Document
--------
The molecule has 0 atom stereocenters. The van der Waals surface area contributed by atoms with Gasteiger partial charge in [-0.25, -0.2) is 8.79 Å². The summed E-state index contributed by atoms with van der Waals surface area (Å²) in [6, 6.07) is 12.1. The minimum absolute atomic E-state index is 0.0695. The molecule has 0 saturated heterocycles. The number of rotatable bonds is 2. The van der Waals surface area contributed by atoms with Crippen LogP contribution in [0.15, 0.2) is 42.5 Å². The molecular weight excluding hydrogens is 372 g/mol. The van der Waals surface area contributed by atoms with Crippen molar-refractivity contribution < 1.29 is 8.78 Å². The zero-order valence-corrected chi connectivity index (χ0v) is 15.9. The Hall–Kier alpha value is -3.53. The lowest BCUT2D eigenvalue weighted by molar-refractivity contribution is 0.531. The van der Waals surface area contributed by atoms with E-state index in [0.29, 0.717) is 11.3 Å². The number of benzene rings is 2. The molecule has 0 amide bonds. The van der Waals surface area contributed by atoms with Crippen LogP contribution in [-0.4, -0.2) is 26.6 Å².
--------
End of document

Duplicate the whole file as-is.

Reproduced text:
The molecule has 0 atom stereocenters. The van der Waals surface area contributed by atoms with Gasteiger partial charge in [-0.25, -0.2) is 8.79 Å². The summed E-state index contributed by atoms with van der Waals surface area (Å²) in [6, 6.07) is 12.1. The minimum absolute atomic E-state index is 0.0695. The molecule has 0 saturated heterocycles. The number of rotatable bonds is 2. The van der Waals surface area contributed by atoms with Crippen LogP contribution in [0.15, 0.2) is 42.5 Å². The molecular weight excluding hydrogens is 372 g/mol. The van der Waals surface area contributed by atoms with Crippen molar-refractivity contribution < 1.29 is 8.78 Å². The zero-order valence-corrected chi connectivity index (χ0v) is 15.9. The Hall–Kier alpha value is -3.53. The lowest BCUT2D eigenvalue weighted by molar-refractivity contribution is 0.531. The van der Waals surface area contributed by atoms with E-state index in [0.29, 0.717) is 11.3 Å². The number of benzene rings is 2. The molecule has 0 amide bonds. The van der Waals surface area contributed by atoms with Crippen LogP contribution in [-0.4, -0.2) is 26.6 Å².